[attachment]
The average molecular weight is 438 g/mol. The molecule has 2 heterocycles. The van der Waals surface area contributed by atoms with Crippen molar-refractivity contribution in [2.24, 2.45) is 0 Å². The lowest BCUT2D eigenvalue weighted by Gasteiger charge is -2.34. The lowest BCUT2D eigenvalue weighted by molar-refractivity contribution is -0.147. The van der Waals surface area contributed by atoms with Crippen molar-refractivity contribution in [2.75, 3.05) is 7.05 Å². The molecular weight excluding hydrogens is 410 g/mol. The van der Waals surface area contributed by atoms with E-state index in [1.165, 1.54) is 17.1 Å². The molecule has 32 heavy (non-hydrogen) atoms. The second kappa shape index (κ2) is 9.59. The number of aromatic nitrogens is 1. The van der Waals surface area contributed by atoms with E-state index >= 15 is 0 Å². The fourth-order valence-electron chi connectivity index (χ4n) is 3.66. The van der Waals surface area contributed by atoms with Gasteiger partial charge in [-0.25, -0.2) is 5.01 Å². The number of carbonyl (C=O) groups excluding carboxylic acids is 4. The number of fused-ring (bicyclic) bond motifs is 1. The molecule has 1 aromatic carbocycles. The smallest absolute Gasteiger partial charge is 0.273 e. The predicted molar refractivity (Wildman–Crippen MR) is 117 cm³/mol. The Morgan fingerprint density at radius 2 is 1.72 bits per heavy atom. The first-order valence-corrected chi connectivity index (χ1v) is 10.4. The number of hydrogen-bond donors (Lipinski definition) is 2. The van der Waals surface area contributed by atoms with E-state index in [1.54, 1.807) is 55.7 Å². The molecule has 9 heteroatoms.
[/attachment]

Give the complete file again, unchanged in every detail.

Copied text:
The average molecular weight is 438 g/mol. The molecule has 2 heterocycles. The van der Waals surface area contributed by atoms with Crippen molar-refractivity contribution in [2.24, 2.45) is 0 Å². The lowest BCUT2D eigenvalue weighted by Gasteiger charge is -2.34. The lowest BCUT2D eigenvalue weighted by molar-refractivity contribution is -0.147. The van der Waals surface area contributed by atoms with Crippen molar-refractivity contribution in [2.75, 3.05) is 7.05 Å². The molecular weight excluding hydrogens is 410 g/mol. The van der Waals surface area contributed by atoms with E-state index in [1.165, 1.54) is 17.1 Å². The molecule has 32 heavy (non-hydrogen) atoms. The second kappa shape index (κ2) is 9.59. The number of aromatic nitrogens is 1. The van der Waals surface area contributed by atoms with E-state index >= 15 is 0 Å². The fourth-order valence-electron chi connectivity index (χ4n) is 3.66. The van der Waals surface area contributed by atoms with Gasteiger partial charge in [-0.25, -0.2) is 5.01 Å². The number of carbonyl (C=O) groups excluding carboxylic acids is 4. The number of fused-ring (bicyclic) bond motifs is 1. The molecule has 1 aromatic carbocycles. The smallest absolute Gasteiger partial charge is 0.273 e. The predicted molar refractivity (Wildman–Crippen MR) is 117 cm³/mol. The Morgan fingerprint density at radius 2 is 1.72 bits per heavy atom. The first-order valence-corrected chi connectivity index (χ1v) is 10.4. The number of hydrogen-bond donors (Lipinski definition) is 2. The van der Waals surface area contributed by atoms with E-state index in [1.54, 1.807) is 55.7 Å². The molecule has 9 heteroatoms.